Growing a Food Garden in the City Planting Part 2

About the proper preparation needed to plant your own food garden in particular the guide to proper planting.

PLANTING

Now, for those who stayed indoors: It's time to think about your plants' final homes. Choose large enough pots to accommodate mature plants. No matter what sort of container you use, drainage is crucial. For most containers the easiest way to assure drainage is to cover the bottom with a layer of gravel. Then add your potting soil-sand-peat-compost mixture. It is good practice to plant more seedlings in a pot than it will ultimately be able to hold and then snip off the weakest ones.

Back to cold-frame people. As soon as the ground in your yard is well thawed, dig some compost into the soil and then add some earthworms to dig air tunnels and break down minerals. Let it all sit a week before you plant your seedlings. When you plant, make sure you leave adequate space between plants as indicated on the seed package. Weed the garden every few days. As plants get bigger they will become less vulnerable to weeds. When the plants get about a foot high, you can "mulch"--that is, cover the ground around the plants with a 2" to 3" layer of organic matter which will conserve moisture and discourage weeds. Good materials for mulch are hay, grass, or hosed-off seaweed. Each of these materials adds nutrients to the soil, and each breaks down at a different speed. Grass clippings will need to be replaced more frequently than hay. Once you have mulched your garden, weeding will no longer be necessary.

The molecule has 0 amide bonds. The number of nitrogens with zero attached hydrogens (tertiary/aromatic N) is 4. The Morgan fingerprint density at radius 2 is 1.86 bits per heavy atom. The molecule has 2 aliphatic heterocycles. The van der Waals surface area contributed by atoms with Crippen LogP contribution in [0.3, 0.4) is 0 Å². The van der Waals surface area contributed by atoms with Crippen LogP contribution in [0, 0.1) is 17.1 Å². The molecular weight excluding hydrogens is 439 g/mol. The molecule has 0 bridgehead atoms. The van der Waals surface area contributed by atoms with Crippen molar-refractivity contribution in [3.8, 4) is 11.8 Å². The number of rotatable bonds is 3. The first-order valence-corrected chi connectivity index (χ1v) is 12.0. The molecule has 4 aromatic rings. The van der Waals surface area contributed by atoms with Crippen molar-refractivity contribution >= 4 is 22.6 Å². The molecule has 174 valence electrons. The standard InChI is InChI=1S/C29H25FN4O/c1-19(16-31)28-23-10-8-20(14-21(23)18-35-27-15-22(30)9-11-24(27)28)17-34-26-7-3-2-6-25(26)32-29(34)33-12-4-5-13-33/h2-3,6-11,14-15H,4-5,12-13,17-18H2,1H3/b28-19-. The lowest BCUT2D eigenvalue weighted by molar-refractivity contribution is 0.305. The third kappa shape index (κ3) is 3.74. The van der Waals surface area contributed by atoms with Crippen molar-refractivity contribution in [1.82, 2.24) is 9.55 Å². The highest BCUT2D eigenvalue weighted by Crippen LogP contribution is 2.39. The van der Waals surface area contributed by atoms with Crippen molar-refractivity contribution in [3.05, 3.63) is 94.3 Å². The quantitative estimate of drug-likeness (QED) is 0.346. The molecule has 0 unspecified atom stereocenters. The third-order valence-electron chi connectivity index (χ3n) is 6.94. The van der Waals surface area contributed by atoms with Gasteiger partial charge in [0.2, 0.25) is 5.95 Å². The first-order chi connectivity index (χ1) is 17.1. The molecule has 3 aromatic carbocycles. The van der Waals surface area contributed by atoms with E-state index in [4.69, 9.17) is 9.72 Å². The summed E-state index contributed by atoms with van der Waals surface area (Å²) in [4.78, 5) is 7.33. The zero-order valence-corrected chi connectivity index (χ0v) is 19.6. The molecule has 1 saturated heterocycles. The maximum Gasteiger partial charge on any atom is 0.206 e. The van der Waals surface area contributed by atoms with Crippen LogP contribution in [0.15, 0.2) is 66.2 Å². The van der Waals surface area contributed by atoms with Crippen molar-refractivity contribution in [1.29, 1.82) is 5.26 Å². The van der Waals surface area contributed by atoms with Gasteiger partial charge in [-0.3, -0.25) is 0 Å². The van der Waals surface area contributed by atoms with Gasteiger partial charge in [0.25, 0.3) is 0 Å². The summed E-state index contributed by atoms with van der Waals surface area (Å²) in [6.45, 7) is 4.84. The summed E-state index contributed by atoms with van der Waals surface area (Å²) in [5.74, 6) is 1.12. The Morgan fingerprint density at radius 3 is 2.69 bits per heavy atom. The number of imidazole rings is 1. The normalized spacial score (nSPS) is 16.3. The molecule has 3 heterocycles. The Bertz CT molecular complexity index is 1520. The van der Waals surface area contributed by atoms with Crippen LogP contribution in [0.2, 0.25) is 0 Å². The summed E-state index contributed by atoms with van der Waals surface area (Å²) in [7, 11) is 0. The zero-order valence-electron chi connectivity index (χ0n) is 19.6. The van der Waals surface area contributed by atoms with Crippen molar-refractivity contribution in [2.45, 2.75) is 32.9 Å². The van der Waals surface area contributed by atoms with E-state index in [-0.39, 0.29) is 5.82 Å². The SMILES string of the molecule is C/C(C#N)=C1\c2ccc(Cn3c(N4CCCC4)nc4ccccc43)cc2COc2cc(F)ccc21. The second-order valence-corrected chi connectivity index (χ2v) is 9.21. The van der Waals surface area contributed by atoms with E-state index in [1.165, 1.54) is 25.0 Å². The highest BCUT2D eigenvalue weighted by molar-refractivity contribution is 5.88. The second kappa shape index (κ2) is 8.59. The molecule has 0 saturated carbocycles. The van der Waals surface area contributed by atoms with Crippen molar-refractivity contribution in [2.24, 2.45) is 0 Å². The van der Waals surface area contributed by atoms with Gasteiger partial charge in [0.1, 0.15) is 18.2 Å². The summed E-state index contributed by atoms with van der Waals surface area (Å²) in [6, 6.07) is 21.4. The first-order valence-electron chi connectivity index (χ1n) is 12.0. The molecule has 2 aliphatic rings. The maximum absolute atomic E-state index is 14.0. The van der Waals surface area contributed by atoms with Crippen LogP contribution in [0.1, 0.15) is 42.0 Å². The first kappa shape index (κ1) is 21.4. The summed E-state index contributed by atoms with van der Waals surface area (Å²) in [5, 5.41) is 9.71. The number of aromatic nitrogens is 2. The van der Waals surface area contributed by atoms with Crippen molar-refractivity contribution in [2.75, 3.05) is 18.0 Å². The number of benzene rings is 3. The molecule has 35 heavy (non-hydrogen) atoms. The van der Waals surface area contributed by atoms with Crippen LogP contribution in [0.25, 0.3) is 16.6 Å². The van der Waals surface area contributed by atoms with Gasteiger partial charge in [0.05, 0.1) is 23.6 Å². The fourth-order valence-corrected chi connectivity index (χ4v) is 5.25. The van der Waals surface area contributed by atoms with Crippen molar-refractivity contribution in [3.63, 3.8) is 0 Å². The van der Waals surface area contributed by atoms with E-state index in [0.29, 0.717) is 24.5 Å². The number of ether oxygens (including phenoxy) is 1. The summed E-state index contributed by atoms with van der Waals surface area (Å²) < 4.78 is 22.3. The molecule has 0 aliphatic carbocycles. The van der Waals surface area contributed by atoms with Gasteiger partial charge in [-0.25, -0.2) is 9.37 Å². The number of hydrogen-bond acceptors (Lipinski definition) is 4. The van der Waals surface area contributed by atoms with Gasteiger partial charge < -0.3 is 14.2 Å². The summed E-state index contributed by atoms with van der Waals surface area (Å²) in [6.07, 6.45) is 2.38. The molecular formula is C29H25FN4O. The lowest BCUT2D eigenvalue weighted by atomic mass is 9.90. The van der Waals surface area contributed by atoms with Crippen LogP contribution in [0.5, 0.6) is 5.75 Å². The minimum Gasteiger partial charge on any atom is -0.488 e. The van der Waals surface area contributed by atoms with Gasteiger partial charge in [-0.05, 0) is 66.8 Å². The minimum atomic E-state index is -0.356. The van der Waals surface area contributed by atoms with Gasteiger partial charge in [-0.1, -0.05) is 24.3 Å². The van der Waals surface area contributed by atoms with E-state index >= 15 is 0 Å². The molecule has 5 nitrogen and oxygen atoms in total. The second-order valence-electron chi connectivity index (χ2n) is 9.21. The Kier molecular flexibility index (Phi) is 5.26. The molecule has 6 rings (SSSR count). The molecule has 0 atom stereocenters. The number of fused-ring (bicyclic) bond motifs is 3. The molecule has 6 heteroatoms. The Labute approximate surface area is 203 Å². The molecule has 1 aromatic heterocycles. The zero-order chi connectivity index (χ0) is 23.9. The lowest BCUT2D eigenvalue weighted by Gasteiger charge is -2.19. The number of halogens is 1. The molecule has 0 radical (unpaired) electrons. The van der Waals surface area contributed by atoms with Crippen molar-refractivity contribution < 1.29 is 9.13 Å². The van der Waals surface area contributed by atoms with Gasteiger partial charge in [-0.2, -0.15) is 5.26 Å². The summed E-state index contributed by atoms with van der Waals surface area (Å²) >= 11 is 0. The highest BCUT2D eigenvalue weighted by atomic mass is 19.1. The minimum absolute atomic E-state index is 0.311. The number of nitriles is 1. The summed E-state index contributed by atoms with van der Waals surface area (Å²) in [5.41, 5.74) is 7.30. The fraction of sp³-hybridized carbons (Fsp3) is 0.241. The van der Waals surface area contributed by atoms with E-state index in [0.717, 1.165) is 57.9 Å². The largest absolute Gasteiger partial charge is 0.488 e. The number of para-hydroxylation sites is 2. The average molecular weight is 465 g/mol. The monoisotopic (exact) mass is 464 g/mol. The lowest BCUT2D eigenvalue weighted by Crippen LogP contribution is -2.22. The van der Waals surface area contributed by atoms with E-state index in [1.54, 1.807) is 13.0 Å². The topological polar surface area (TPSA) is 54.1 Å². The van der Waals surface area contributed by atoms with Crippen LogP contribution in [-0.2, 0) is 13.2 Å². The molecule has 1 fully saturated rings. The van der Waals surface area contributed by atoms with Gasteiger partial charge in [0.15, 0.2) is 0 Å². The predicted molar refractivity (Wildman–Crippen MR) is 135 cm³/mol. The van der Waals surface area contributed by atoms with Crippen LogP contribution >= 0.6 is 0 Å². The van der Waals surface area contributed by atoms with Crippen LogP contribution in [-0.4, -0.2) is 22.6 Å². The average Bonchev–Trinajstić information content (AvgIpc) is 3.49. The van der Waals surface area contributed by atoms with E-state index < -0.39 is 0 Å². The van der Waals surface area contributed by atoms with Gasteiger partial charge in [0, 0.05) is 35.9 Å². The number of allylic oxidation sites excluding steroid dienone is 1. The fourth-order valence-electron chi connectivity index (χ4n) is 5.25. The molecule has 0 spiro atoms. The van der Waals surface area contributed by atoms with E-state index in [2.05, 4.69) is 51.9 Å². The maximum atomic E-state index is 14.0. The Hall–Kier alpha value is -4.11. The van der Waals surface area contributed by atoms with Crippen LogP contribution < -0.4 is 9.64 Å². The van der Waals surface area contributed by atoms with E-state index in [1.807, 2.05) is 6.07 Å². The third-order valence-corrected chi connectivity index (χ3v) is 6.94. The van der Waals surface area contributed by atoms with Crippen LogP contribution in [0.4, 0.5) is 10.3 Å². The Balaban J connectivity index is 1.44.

If you think insects will be a problem, and they almost always are, take some simple precautionary measures. Plant garlic and chives throughout your garden. Plant a marigold hedge. Some gardeners claim these plants fend off insects. You can also order praying mantis or ladybugs for specific infestations. These beneficial insects will gobble up the undesirables.

If something went wrong and your seedlings didn't make it through transplanting, you can buy seedlings at a nursery and still have enough time left to harvest in the fall. Certain plants are more temperamental than others and their seedlings are more likely to fail, but it's fun to try everything, with one exception. If you wish to plant fruit trees (and minature ones can even be grown in a pot inside and yield plenty of fruit), start with a young tree. Fruit seeds may produce an attractive plant, but seldom will such plants bear good fruit.

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